Most or all of the cast is exposed to some kind of mood-altering substance or object and start behaving very strangely, usually by acting out normally-inhibited impulses. Often includes elements of Only Sane Man, who has to figure out what's happening and neutralize the effect. Either that or the majority of the cast is either drinking or using drugs and gets either drunk or high and maybe frisky.
If only one or two characters are affected, then it's Intoxication Ensues. If the substance is specifically an aphrodisiac, then it's Love Is in the Air. If it's the other way around and it makes everyone really sensitive and moody, then it's the Hate Plague. If it causes hallucinations, it's a Mushroom Samba. When it really is pretty much everyone, and The Government or some other powerful organization is forcing everyone to be on drugs, then it's Government Drug Enforcement. If everyone is enjoying a work that is best appreciated under the influence, Watch It Stoned.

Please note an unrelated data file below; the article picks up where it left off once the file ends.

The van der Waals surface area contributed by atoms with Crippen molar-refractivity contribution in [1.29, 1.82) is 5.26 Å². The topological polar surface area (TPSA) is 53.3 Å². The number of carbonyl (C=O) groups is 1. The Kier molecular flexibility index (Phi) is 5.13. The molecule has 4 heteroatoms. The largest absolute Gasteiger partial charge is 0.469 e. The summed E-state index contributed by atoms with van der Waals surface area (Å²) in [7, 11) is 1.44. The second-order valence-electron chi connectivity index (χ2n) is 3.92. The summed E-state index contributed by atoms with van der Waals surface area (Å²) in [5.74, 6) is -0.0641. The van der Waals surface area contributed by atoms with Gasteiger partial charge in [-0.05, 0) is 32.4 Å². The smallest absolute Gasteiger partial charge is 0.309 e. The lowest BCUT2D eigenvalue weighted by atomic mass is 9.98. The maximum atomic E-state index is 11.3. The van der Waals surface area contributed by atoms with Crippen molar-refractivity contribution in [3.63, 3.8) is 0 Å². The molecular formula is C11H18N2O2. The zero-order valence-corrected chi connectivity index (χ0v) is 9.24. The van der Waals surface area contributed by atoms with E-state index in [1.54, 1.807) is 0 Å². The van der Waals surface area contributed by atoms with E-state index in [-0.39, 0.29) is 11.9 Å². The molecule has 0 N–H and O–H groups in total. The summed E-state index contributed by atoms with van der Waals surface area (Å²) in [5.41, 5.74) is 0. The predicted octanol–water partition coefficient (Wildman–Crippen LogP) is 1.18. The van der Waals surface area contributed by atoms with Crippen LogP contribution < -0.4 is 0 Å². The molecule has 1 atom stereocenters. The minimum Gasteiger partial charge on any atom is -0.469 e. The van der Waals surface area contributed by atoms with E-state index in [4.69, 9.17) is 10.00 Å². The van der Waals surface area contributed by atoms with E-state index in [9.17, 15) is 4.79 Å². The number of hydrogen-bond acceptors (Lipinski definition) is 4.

It will frequently involve a good member of the cast breaking out the Large Ham... and commonly at least one member of the cast losing some of their clothing.
Trope Namer is the lyric from Bob Dylan's "Rainy Day Women #12 & 35." Ironically, the lyric may or may not be about stoning in the Biblical sense and not a drug reference at all. It's also used by Cypress Hill from their album "Temple of Boom".
- In The Vision of Escaflowne, the Big Bad's secret weapon, the Zone of Absolute Fortune, causes everyone affected to immediately pursue what they've always wanted. Nations who united only to fight a common enemy decide to resolve their differences with weapons of mass destruction, protagonists with military backgrounds get turned into Blood Knights and so on.